Friday, December 2, 2016

Orthoreoviruses as a Potential Therapy for Hepatocellular Carcinoma

A study recently published in Gut has found that oncolytic orthoreoviruses may be an effective treatment for hepatocellular carcinoma (HCC), the most common type of primary liver cancer, which is the third highest cause of cancer deaths and has a poor prognosis in patients who are not eligible for curative treatment, such as liver transplants or surgical resections. HCC is most frequently caused by hepatitis B virus (HBV) and hepatitis C virus (HCV), as well as by drinking excessive amounts of alcohol.

The group of researchers from the University of Leeds found that orthoreoviruses stimulated the release of interferon in primary human liver tissue without cytotoxicity and independently of viral genome replication. In addition, orthoreoviruses also induced cytokine responses that suppressed HCV replication both in vitro and in vivo. They also found orthoreoviruses to be effective against HBV-associated HCC and a model of Epstein-Barr virus-associated lymphoma. The researchers also studied a number of other oncolytic viruses and found that only the Edmonston strain of measles virus had the same level of efficacy as orthoreoviruses in eliciting innate immune responses in primary liver tissue.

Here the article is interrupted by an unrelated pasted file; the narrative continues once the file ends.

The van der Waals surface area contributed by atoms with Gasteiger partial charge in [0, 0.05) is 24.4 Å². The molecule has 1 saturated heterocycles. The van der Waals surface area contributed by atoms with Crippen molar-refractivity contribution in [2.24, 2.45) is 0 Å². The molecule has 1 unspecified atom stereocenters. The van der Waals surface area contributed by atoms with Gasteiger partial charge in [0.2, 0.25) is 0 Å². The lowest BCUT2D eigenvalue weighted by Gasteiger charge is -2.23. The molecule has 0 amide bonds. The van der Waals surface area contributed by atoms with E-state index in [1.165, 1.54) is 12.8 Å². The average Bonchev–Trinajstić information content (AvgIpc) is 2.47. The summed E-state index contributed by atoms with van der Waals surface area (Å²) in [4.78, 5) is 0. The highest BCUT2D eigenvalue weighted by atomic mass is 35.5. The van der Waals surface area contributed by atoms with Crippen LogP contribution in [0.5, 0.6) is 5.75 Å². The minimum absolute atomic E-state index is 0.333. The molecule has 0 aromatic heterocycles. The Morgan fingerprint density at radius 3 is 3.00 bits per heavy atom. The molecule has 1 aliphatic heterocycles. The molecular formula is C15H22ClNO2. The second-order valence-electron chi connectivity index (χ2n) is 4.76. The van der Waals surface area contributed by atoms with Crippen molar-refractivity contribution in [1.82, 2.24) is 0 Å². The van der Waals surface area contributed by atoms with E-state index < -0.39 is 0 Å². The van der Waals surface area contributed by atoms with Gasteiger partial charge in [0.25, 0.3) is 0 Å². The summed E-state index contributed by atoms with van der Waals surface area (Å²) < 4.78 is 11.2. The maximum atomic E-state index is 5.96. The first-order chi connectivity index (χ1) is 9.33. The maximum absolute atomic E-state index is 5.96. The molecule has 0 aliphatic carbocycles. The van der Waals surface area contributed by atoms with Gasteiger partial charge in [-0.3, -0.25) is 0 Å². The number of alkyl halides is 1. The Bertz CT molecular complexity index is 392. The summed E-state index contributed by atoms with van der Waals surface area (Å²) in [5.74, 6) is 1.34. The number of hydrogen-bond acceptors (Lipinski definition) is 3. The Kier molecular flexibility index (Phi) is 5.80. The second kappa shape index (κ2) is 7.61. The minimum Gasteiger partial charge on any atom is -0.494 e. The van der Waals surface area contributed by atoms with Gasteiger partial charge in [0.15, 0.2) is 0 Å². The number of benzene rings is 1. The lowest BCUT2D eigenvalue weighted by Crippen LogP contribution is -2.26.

-Sally Tran


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